Wednesday 28 August 2013

Ventas de Zafarraya and the nearby Sierras

Wednesday 28 August

Today is the first of four days in which we have been promised rain and even lightening.  Overcast with a few breaks early on so I took the chance to drive up the mountain to the walk the old railway track at Ventas de Zafarraya before the onslaught.  Strange that because, on returning to the car and signs of bigger breaks in the clouds and it getting quite warm and sunny, I decided to press on via the "Magpie Woods" to take a look at the circular route on the other side of Zafarraya followed by a quick hop over to the pantaneta at Alhama de Granada and, finally, a drive down the mountain track through the Sierra Tejeda, stoping at both picnic sites, to Alcaucin before heading home.  Told Jenny I could be gone for maybe as little as an hour if it rained or, if not, maybe a couple of hours or so.  Still thinking about to explain away over five hours!  I even had time for a swim and, late afternoon, the rain has still not come.  Perhaps it was just a vicious rumour!

Moulting Rock Bunting Escribano Montesino Emberiza cia
Distant Peregrine Falco peregrinus
The usual Thekla Larks, House Sparrows, Stonechats going down the mountain where I passed through the Barn Swallows and on through Los Romanes to the lake and so on up the mountain to the pass at Ventas de Zafarray to walk the railway tack up and through the tunnel and on to the ruined track-side building before retracing my steps.  Greeted by more House Sparrows and Collared Doves, the first bird of interest was a distant Black Wheatear and then a rather scruffy looking Rock Bunting in a sate of moult.  From here on there were numerous sightings of small charms of Goldfinches including many juveniles still without their red blaze.  The first of a handful of Stonechats put in an appearance quickly followed by another, closer, Black Wheatear and then the first of many Blue Rock Thrushes seen on this walk.  As well as the Blue Rock Thrushes, I even had a male Blackbird flip past below me.  Meanwhile, having caught a short glimpse of a Peregrine Falcon swooping round the cliff face, I looked at an odd "lump" on the top of the cliff on the return walk and, jut to be sure, took a couple of very long distance shots.  Quite please to note on putting same on the computer that it was, indeed, a record shot of the, presumably, same Peregrine.  The only other bird recorded on the walk back was a single Crag Martin.  Where are all the others?  And no sign of a Chough anywhere.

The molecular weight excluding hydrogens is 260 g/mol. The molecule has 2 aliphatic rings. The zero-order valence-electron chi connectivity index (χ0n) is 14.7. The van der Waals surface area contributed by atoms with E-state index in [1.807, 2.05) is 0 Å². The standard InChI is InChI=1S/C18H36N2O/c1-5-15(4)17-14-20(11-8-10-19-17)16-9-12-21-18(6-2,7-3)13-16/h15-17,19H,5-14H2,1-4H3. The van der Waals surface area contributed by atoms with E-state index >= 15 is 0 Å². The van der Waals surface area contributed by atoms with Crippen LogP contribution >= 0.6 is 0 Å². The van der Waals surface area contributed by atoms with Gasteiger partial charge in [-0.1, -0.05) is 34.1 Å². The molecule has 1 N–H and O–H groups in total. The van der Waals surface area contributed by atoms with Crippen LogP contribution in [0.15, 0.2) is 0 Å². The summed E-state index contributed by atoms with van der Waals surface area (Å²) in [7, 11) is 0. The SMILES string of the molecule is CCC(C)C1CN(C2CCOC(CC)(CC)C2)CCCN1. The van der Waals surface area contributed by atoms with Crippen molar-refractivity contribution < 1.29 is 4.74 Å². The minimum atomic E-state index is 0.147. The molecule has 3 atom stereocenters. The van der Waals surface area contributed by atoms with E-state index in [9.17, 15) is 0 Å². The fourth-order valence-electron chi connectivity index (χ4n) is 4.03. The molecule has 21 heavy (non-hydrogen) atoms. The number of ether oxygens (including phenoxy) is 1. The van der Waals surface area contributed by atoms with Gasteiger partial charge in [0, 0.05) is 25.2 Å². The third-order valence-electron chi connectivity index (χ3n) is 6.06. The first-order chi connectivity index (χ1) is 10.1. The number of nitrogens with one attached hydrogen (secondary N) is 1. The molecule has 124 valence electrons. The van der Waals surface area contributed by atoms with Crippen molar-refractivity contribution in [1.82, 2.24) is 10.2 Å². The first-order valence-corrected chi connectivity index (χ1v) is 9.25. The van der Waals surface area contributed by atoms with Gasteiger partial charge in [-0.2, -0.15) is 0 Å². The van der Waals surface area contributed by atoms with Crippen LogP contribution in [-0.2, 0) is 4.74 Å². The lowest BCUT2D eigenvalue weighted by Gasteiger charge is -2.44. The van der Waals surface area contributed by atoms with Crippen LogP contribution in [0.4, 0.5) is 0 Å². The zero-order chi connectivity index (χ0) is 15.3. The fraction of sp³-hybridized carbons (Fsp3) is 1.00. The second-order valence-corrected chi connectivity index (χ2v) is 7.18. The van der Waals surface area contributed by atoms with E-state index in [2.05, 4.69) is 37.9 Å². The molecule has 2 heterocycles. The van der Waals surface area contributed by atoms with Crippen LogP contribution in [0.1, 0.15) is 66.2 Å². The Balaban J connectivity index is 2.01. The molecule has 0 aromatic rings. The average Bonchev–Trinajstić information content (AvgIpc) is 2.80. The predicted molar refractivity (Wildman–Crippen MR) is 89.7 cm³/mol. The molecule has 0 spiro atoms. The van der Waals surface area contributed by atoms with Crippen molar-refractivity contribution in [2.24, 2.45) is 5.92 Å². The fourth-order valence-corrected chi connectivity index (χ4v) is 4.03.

The lovely Bee-eater Abejaruco Europeo Merops apiaster
Next it was to the "Muck Heap", nothing to be seen and then on through the Magpie Woods where, again, there was no sign of an Azure-winged magpie.  Turning left at the bottom I travelled out through the arable fields where I did find Spotless Starlings and a Thekla Lark along with a single Kestrel but nothing else other than a score of Wood Pigeons.  Then I took the left turn at the far end to complete a clockwise circuit of the sierras behind Zafarraya.  Not as many birds as I expected but I did come across two large flocks of Bee-eaters, one at each end, along with a Hoopoe and a pair of Common Magpies.  The other interesting discovery was the number of Northern Wheatears to be seen, a hunting Kestrel and, finally, a female Black Redstart.

Juvenile Woodchat Shrike  Alcaudon Comun  Lanius senator
Returning by road to, eventually, continue on my way to Alhama de Granada for a quick look at the pantaneta, I cam across a rather lovely juvenile Woodchat Shrike that remained long enough for me to get off a distant shot.  The water itself was relatively quiet with a couple of Little Grebes and a little more than a handful of both Common Coots and Common Pochards.  Over the water the hirundines feasted away and comprised mainly of Barn Swallows with a few House Martins.  But then I found at least half a dozen Red-rumped Swallows in the feeding hirundines.  Leafing the site, I stopped long enough at the start of the gorge walk to look into the drainage channel and found a couple of Grey Wagtails.

Time to rest for this male Crossbill Piquituerto Comun Loxia curvirostra
The journey back to Ventas de Zafarraya duly produced a trio of Azure-winged Magpies and on taking the mountain track down to Alcaucin the upper picnic site had good numbers of Crossbills present with a small family of Serins nearby.  The lower picnic area eventually produced a handful of Crossbills in the usual Eucalyptus tree and then they were joined by a very yellow member - but appearing somewhat smaller.  No scope so a photograph was taken to help me when I got back home.  Have a look at the "mystery" photograph where you can compare the sizes but it does not represent the very yellow of the smaller bird.  Me thinks it must be a Melodious Warbler gone high to see what the other birds were doing in the top of the tree!  Then it was off home collecting a Chaffinch on the way.

 Birds seen:
Pochard, Little Grebe, Kestrel, Peregrine Falcon, Coot, Rock Dove, Wood Pigeon, Collared Dove, Bee-eater, Hoopoe, Thekla Lark, Crag Martin, Barn Swallow, House Martin, Red-rumped Swallow, Grey Wagtail, Black Redstart, Stonechat, Northern Wheatear, Black Wheatear, Blue Rock Thrush, Blackbird, Melodious Warbler, Woodchat Shrike, Azure-winged Magpie, Magpie, Spotless Starling, House Sparrow, Chaffinch, Serin, Goldfinch, Rock Bunting.

Juvenile Serin Verdecillo  Serinus serinus

Stonechat  Tarabilla Comun  Saxicola torquatus
Can this be an inquisitive Melodious Warbler Zarcero Comun Hippolais polyglotta to the right of the Crossbills?

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